Patterns of eye movements are a way of linking various parts of your neurology together by laying down a physiological track or path between the various parts of your brain that you use to represent information about the world around you. The ease or difficulty you have in moving your eyes to these different positions can help you to assess which neurological pathways are most open and smooth. In fact, we sometimes use this particular procedure to make what is called an "eye print" of an individual. Like a finger print, a person's "eye print" is a representation about an individual's unique characteristics - but on a neurological instead of physical level. Eye prints can help you to get insight into which parts of a person's brain are habitually connected or separated, and thus what kinds of thinking processes a person might excel at or have difficulty with. This in turn can help assess what kinds of aptitudes, inner conflicts or personality traits a person might be most likely to experience and express. It can also be used as a way to define areas that may be improved and enhanced.
As in the previous exercise on eye position, take note of which patterns of movement seem most comfortable, familiar and natural. Do some patterns seem more related or conducive to certain types of thinking? Once again notice which patterns of movement seem more connected with creativity? stuckness? being a dreamer? being a realist? being a critic?Exercise 4. Creating and Strengthening New Neurological Pathways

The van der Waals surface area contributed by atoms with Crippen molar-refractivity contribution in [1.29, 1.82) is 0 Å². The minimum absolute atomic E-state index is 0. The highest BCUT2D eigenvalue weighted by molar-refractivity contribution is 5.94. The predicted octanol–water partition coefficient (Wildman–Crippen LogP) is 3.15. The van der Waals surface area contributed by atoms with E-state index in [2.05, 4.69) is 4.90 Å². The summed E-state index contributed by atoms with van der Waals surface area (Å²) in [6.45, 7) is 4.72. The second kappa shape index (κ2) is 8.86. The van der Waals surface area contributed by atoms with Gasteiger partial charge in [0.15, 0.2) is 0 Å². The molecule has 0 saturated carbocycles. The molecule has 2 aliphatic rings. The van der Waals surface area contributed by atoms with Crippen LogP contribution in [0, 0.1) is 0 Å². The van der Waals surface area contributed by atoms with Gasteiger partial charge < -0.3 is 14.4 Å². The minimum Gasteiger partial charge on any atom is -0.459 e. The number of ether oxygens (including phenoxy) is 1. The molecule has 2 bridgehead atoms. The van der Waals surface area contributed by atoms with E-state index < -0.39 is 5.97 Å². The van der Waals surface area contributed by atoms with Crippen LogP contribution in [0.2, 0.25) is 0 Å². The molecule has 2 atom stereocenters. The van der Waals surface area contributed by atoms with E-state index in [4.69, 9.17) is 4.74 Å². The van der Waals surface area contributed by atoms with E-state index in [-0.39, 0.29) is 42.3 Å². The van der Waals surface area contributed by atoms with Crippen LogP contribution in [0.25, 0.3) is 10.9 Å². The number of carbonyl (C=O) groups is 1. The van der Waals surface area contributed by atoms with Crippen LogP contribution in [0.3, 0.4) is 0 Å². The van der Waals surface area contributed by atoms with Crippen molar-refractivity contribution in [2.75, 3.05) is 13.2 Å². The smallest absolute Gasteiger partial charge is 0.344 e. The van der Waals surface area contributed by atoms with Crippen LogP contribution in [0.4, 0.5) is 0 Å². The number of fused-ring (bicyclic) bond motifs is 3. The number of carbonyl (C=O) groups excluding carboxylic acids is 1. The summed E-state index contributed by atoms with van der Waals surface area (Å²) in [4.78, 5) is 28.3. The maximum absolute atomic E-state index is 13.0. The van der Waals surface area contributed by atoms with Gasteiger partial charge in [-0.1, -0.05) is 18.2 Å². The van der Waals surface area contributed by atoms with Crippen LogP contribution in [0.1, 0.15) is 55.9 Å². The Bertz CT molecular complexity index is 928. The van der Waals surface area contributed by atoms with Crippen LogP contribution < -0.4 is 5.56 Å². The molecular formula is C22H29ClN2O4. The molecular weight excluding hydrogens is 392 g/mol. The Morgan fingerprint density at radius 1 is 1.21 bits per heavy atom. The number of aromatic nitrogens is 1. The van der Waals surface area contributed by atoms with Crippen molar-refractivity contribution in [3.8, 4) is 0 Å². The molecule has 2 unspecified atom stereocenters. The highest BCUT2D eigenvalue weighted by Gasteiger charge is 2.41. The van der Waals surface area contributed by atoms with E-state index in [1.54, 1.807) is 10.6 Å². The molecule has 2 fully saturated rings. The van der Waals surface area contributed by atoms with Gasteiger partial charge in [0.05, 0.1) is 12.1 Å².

Take the patterns of movement which seemed the most difficult, awkward or uncomfortable and "beat a path" between the to eye positions by moving your eyes back and forth between the positions. Your partner can help you by using his or her finger as a guide for your eyes. Have your partner hold a finger about a foot to a foot and a half in front of you and move the finger back and forth between the two eye positions you want to link together more strongly. Your partner should begin by moving the finger very slowly at first in a smooth, even, linear path. As your eyes accommodate to the movement, ask your partner to increase the speed of the finger motion, tracing the same path. You may do this without a partner by drawing a line on a piece of paper and use it as a guide by holding it in front of you at the proper angle.